The Freedom Movement Manifesto

The Freedom Movement Manifesto

Note to Readers: While the following article is addressed specifically to the Tea Party movement, the principles discussed here are relevant to every organization and movement in support of a cause.

One of the most frequently-asked political questions of our day is, “What will come of the Tea Party movement?” Both the left and the right seem to recognize the potential of this movement, but will this “potential” ultimately result in any substantial impact on America or American politics? The Tea Party movement currently has momentum, but long-term success will require caution and strategy.

Here are four factors that could limit the success and impact of the movement.

1) Insufficient commonality

People tend to affiliate and organize themselves based on commonalities (or like-mindedness). The greater the commonality, the greater the likelihood of success; without adequate commonality, no group will long survive. Generally, this commonality is most important in the areas most closely related to the mission of the group. For example, theological agreement may not be necessary for the success of the rotary club, but it is critical to a church. Political agreement may not be necessary for the garden club, but it is quite important for a Tea Party group.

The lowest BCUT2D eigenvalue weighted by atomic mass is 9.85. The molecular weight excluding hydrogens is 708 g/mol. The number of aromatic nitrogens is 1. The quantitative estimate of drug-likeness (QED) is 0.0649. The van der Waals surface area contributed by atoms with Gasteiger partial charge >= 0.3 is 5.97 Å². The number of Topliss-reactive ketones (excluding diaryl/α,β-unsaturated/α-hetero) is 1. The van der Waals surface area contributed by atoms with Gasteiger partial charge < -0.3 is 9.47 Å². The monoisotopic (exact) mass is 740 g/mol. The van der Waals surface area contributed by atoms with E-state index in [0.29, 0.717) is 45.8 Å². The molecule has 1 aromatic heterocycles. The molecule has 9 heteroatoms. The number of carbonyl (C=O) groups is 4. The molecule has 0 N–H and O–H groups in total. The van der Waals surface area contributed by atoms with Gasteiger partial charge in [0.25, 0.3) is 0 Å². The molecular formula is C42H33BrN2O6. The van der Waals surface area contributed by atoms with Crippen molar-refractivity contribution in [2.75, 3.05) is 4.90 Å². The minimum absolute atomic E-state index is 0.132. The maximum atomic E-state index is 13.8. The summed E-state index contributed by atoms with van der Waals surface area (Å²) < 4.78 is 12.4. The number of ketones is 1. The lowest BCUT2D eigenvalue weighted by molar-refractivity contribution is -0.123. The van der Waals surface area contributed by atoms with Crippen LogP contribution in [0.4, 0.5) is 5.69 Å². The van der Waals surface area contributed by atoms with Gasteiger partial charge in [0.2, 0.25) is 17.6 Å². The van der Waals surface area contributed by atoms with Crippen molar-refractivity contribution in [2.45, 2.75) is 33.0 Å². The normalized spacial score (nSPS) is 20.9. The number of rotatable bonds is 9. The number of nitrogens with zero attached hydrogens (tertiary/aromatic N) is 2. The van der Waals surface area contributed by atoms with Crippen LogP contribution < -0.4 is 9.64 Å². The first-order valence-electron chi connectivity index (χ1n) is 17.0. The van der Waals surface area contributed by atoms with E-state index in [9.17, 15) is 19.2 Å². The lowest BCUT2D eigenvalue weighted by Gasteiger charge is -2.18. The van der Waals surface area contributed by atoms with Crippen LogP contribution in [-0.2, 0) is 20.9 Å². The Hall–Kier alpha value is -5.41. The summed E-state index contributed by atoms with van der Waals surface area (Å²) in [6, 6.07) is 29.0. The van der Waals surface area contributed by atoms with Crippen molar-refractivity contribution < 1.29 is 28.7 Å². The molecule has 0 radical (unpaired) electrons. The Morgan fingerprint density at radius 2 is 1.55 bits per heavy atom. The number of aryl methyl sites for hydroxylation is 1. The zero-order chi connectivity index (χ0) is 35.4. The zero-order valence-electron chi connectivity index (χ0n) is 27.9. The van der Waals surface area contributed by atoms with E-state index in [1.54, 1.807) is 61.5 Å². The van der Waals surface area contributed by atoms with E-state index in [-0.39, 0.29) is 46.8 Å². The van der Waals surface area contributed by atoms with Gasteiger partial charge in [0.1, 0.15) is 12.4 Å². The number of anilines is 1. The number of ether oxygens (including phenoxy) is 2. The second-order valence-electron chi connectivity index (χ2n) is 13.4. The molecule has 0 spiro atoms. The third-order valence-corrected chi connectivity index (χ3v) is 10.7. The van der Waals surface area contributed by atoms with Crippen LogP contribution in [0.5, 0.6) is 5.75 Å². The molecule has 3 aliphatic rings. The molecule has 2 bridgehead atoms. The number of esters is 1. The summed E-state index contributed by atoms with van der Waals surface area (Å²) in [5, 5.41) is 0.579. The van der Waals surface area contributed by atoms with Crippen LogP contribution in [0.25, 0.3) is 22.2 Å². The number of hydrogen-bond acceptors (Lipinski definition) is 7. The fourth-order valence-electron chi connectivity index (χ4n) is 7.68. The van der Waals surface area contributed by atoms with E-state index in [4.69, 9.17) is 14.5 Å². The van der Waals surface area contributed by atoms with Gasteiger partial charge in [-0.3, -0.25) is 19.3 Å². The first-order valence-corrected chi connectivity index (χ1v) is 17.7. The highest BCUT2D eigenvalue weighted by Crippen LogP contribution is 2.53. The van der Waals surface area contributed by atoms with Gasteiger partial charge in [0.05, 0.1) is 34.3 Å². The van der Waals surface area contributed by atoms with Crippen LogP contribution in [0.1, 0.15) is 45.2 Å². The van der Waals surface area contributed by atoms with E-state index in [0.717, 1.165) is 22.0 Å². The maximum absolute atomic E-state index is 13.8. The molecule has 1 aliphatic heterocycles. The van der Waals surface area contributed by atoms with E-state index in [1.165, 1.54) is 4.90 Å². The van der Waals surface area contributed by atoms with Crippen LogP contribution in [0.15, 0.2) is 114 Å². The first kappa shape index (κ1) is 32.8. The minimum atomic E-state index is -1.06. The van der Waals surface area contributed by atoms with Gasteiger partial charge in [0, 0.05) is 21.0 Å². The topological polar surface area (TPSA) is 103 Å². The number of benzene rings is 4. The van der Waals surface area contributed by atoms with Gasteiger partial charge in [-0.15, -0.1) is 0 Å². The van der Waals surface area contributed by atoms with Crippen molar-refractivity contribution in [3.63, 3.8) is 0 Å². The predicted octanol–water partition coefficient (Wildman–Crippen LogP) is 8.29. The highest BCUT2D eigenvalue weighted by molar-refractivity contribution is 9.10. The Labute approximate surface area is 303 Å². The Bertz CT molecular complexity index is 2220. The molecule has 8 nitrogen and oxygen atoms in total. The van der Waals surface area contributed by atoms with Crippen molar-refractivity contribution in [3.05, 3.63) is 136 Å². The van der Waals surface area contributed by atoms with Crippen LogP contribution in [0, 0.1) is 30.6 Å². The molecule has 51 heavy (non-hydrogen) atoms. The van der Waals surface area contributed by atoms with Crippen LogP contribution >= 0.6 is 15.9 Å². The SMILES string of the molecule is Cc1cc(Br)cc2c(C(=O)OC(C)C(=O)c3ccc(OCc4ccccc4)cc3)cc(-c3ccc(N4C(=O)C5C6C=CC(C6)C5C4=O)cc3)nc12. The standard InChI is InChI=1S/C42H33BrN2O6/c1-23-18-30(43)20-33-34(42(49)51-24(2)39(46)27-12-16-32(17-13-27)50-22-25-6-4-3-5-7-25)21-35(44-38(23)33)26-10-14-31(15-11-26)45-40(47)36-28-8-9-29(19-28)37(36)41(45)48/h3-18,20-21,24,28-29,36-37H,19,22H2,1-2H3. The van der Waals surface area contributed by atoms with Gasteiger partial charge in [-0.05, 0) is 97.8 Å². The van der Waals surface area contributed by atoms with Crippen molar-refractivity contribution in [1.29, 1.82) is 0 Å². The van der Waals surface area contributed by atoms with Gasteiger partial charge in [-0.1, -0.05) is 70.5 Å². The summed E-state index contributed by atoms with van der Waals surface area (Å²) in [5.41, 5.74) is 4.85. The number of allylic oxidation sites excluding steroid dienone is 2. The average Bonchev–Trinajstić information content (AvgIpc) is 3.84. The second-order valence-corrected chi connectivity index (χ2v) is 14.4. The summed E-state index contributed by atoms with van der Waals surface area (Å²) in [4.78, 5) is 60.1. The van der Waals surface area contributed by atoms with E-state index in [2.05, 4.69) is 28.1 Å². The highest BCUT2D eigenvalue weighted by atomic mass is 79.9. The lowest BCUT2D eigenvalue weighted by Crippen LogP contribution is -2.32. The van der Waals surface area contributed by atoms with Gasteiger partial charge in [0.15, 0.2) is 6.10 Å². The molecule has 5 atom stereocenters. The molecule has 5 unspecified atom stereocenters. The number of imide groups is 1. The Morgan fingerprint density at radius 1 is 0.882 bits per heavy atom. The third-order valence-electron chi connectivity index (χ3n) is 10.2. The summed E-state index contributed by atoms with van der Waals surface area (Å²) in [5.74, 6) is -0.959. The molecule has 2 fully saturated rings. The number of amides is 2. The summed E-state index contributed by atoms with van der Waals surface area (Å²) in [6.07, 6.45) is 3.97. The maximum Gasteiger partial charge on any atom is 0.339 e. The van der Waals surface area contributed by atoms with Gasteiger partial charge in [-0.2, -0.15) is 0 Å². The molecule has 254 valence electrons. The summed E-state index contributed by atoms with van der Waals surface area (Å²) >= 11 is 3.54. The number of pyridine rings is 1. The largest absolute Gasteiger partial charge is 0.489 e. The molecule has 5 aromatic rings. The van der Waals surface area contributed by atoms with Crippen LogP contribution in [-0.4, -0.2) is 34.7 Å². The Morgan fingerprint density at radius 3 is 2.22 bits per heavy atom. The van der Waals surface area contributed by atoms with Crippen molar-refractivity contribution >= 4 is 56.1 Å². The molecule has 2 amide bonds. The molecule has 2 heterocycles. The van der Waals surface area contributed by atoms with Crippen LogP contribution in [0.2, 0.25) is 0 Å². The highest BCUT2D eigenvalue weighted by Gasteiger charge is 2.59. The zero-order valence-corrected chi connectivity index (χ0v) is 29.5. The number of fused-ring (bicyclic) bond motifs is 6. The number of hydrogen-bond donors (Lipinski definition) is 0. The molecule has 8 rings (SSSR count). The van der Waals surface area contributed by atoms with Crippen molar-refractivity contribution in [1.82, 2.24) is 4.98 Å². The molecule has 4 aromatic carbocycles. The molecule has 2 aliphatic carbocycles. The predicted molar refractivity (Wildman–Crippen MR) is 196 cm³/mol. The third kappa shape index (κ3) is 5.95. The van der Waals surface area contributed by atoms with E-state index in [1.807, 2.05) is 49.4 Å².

For many Tea Party groups, the current commonalities within the movement are based on broad generalizations. Most participants will agree that government is too big, spends too much money, and is too intrusive on individual liberties. These are all nice-sounding platitudes with which Tea Party participants are very likely to agree. But despite this general agreement, many participants in the movement have significantly different views about the underlying details.


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